Smart Navigation Tools for Your Online Business Website

By Shannon Belew, Joel Elad

A good navigation system is important for your business website. Maybe you have a vertical row of links or buttons along the left side of your page or a series of tabs along the top. Take it one step further: Determine how sophisticated your navigation bar is and whether it helps customers move around the site.

One trend in web design is to eliminate sidebar navigation. Before jumping on this trend, carefully consider the effect of removing navigation or links in your sidebar. Does it help or hinder your customer’s experience when using your site? You may find that the sidebar is a distraction to your customers and decide to do away with it.

No matter where your main navigation is, it’s important to focus on using it to help customers move to and from pages in your site in a way that helps the buying process.

When customers use the navigation bar to go to a particular section, for example, does the navigation bar tell them where they are on your site? For example when you first arrive at the Jaxon website, the tabs for navigation are the same color.

When you click the Furniture tab and then click the Sofas tab, for example, a drop-down list appears and the Sofas tab is now underlined in a different color. If you hover your cursor over a list option, it is displayed in a different color to make it stand out, as shown.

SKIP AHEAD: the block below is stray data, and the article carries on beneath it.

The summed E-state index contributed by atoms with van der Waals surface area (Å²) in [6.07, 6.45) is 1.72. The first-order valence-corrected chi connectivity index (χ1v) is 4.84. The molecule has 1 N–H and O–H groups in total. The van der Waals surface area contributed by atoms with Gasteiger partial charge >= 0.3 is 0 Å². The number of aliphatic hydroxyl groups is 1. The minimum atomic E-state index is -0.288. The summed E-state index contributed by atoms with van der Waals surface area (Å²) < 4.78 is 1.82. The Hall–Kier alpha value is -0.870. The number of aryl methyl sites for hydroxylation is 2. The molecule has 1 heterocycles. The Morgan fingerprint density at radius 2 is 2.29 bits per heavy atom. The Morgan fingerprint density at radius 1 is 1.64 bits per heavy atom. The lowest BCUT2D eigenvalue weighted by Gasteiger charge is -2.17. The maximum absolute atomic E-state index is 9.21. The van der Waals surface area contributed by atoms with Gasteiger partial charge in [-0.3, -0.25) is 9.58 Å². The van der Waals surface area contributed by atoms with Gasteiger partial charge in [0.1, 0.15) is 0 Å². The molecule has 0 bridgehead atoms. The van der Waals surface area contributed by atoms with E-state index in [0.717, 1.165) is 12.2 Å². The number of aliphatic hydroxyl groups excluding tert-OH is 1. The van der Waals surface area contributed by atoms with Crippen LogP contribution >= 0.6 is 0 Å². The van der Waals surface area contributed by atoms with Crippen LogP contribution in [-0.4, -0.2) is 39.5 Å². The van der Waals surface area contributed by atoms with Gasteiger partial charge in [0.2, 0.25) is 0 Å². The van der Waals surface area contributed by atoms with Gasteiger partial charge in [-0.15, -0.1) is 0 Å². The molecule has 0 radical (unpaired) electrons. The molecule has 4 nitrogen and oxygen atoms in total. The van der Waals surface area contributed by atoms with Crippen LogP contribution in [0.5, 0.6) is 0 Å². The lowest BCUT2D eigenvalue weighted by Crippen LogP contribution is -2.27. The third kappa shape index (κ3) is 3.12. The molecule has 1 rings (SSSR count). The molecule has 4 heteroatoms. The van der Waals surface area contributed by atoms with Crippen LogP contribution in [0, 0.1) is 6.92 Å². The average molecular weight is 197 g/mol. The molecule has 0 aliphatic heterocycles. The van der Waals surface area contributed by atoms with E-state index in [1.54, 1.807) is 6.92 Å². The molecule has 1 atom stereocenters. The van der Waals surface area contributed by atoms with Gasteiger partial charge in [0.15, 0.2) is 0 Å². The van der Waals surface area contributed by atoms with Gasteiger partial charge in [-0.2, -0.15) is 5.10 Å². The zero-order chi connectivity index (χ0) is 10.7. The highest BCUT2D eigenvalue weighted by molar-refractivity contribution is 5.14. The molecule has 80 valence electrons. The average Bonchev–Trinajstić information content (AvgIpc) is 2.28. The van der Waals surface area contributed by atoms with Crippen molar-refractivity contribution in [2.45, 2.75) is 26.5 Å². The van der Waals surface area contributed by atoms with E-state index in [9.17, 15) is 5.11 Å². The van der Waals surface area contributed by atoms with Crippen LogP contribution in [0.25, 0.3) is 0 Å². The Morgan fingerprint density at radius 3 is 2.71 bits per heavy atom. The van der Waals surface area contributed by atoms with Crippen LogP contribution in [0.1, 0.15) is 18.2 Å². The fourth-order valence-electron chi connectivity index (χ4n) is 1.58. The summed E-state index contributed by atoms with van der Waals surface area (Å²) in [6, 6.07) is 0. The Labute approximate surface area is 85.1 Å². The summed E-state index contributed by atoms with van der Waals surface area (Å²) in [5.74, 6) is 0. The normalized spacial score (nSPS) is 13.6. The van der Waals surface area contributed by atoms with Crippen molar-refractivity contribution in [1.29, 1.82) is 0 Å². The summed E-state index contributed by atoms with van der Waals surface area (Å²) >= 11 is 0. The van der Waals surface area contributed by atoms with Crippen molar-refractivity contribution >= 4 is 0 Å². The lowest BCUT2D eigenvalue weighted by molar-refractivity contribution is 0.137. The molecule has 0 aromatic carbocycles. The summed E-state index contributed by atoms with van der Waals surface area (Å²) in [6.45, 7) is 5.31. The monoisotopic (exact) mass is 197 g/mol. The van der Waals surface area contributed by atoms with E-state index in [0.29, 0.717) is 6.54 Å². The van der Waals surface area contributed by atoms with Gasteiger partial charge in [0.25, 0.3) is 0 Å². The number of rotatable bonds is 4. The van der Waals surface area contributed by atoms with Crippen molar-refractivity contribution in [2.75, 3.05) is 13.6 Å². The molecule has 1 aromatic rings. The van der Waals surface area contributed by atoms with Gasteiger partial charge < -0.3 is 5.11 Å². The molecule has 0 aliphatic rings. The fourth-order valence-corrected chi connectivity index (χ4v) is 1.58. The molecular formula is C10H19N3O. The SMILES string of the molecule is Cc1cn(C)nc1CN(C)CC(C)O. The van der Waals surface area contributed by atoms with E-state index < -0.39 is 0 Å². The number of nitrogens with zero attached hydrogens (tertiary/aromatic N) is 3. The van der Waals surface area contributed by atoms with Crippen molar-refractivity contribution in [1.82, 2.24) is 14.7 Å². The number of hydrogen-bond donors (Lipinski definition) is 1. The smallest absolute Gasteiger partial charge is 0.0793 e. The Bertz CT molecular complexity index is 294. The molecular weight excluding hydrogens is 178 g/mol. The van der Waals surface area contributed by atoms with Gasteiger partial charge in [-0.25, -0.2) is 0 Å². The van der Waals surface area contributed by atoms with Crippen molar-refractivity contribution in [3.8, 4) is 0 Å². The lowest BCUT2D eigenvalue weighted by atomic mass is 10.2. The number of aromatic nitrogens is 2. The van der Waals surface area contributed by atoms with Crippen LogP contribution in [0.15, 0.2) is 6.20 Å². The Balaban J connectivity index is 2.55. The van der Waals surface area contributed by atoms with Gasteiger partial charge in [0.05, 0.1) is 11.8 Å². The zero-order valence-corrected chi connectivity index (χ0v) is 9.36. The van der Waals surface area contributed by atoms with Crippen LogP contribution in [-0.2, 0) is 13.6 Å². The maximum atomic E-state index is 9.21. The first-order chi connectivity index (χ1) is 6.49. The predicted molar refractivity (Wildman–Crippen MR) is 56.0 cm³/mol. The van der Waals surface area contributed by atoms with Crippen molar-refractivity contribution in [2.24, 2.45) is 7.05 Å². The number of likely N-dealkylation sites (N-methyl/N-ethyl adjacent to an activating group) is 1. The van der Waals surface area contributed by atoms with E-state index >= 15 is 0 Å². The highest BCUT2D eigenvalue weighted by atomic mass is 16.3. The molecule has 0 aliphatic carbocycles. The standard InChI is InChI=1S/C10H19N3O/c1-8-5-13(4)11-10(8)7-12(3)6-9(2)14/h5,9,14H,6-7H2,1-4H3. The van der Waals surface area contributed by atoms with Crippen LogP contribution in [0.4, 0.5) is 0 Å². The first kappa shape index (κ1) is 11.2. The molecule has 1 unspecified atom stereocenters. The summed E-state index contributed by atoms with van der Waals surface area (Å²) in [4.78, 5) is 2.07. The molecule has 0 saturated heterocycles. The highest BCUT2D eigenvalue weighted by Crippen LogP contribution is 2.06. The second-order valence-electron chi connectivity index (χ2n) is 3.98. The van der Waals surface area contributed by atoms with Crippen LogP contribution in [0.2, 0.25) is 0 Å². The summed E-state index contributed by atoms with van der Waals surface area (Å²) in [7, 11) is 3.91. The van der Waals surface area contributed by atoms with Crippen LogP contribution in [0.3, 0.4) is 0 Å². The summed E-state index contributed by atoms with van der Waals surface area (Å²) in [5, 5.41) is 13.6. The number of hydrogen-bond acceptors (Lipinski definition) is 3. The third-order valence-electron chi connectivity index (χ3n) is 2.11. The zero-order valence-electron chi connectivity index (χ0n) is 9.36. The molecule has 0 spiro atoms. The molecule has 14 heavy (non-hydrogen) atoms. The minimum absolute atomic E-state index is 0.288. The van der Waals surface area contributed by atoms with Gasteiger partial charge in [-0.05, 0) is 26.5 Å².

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Your navigation system should make it easy for a customer to move anywhere on your site from any page on your site.

One way that websites show a shopper’s progression is to display the current web page’s context within the entire site structure, called a bread-crumb trail.

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A user can return to a page by clicking the specific “crumb.” Displaying a trail of crumbs shows customers how you group information on your site and how you establish a hierarchy, or order, of web pages. In addition, your customers can move up and down the hierarchy much more easily.

Your site navigation system should remain intuitive while being able to directly open the pages that customers need. They shouldn’t need lots of explanation or training to navigate your site. A customer should be able to open your home page and instinctively know what to click or how to proceed.

As the owner or operator of your web business, you probably know your site by heart and can easily move around in it. What about new visitors, though? Gain a fresh perspective by having a stranger (or a friend who has never used your site) test your site.

Or hire a company to handle this usability study for you. The point of a usability review is to gather a new visitor’s impressions about what makes sense and what doesn’t so that you can update your site and navigation system accordingly.

Usability, in the area of computer applications, refers to the effectiveness and ease of use that people find when they interact with the computer. If an element has high usability, people can easily learn about it and remember how it works, and they find it visually satisfying, efficient to operate, and helpful to use when things go wrong.